Even the most talented of singers must pay dues to get discovered. Paying dues means a singer must put himself out there day after day, playing live gigs and having a strong online presence. Record companies and agents will not consider an act that doesn't already have fans. The days of the talent scout searching for unknown talent in uncrowded, smoky dive bars is long gone, if it ever existed in the first place. Bob Dylan may have been discovered in the subterranean clubs of Greenwich Village in New York City, but it's only because he had the ambition and the initiative to put himself in the middle of the burgeoning folk movement of the early 1960s. Though Dylan may be more known as a great songwriter than a great singer, his first album had only one song written by him. He was originally discovered and signed to a major record label as a singer of folk songs. He did this by paying his dues at amateur nights, open mics and hootenannys for little to no money.
Music is a business and, like all job searches, networking is involved. This means going to clubs to see other singers' shows and meeting the people who can help forward a singer's career. Talent alone doesn't make a career. In order for a singer to be discovered, she must meet the people who can help her achieve this goal. Great singers who are shy rarely get discovered. Mediocre singers with lots of friends in the business stand a greater chance of discovery than a more talented wallflower.
Acting the Part to Get the Part
If a singer wants to be a star, she must think and act like a star. It's like running for office. Singing is a passion, but in order to be discovered a singer has to walk the walk and talk the talk, as well as sing the song. Like a politician, the successful singer must have dynamic stage presence and act the part of a star before she is a star. Sometimes this comes naturally and sometimes it is learned, but without charm and charisma to match the talent, a singer's chances of being discovered are slim.
A talented singer who is in the right place at the right time can strike gold. The trick is creating the opportunity to be lucky, or, as the saying goes, "The harder I work, the luckier I get." A singer could get her lucky break from an amateur talent show audition or an open mic night at a local coffeehouse. As long as a singer keeps putting himself out there, the opportunities for that lucky break increase. Singer Lisa Loeb was discovered by her neighbor, who just happened to be a famous movie star who lived next door and heard her singing all the time. Rocker David Cook was teased by his friends to try out for "American Idol" and did it as a lark, only to end up with a successful music career.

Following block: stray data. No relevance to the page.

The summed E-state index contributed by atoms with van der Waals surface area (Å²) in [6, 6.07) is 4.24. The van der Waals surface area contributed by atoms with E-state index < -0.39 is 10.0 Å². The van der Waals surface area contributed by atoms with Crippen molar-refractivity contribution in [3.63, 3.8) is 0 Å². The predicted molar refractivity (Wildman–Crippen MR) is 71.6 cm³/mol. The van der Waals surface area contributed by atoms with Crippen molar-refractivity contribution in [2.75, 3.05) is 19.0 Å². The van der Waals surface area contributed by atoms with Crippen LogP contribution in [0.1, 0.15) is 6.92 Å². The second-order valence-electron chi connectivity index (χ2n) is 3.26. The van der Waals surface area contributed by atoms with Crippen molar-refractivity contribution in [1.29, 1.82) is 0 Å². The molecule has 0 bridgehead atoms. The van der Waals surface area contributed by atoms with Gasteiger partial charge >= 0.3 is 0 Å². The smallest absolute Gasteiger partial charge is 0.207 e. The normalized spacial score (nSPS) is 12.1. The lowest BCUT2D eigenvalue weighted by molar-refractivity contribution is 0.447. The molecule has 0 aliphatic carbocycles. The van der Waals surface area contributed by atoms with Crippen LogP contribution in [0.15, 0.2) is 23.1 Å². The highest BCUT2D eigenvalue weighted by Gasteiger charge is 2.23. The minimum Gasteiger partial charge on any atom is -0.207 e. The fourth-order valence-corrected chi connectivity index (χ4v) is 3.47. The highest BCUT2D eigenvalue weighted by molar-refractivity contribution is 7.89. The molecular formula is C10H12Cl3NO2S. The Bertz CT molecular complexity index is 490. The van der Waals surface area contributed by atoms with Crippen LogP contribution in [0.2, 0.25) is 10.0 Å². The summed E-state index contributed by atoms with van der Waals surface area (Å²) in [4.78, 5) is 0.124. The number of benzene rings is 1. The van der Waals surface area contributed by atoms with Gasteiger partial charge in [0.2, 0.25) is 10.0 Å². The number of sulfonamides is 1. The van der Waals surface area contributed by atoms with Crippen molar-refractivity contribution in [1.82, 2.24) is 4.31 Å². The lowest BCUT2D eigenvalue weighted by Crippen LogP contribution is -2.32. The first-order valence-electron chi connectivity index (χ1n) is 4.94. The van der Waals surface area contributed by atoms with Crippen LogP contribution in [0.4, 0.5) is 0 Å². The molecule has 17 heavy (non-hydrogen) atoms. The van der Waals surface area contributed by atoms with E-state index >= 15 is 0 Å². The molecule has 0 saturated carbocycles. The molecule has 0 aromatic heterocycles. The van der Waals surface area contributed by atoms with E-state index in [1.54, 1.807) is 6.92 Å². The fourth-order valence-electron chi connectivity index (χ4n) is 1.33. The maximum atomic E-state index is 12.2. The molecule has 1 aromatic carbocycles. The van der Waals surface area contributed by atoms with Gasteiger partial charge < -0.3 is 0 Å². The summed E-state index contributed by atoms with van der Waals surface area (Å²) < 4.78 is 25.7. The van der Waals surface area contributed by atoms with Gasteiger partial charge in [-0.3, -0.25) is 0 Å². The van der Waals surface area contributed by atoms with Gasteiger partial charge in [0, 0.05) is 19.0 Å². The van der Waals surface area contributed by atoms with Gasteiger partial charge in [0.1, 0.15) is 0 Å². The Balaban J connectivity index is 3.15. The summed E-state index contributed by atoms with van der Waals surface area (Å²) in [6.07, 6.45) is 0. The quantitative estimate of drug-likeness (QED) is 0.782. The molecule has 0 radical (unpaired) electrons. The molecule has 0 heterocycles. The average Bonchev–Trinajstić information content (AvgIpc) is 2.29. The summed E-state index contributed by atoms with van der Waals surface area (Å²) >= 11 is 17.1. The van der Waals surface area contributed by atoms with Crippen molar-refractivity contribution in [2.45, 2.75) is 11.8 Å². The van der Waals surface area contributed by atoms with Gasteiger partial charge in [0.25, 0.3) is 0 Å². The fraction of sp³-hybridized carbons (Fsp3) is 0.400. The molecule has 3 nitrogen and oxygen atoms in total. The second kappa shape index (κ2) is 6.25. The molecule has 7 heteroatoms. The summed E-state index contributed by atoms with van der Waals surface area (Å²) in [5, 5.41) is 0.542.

Singers are discovered all the time online. From social networking sites like Facebook and MySpace to YouTube video clips, an online presence is a must for a singer to be discovered. Mega-platinum selling band Journey discovered an anonymous new lead singer from a clip posted on YouTube. Music websites Ourstage.com and Garageband.com allow ordinary people to pick who the stars of tomorrow will be by an anonymous user rating and judging system. Web 2.0 has broken down the traditional barriers and bypassed the gatekeepers of the old-school music industry. A singer can now be discovered without a manager or a publicist, thanks to the internet.
Blake Guthrie covers travel, entertainment and outdoor recreation for many outlets, including the Atlanta Journal-Constitution, where he is a regular contributor. With years of experience as a professional cook, Guthrie also relishes writing about food and beverage topics. He earned a Bachelor of Arts in mass communications from Auburn University.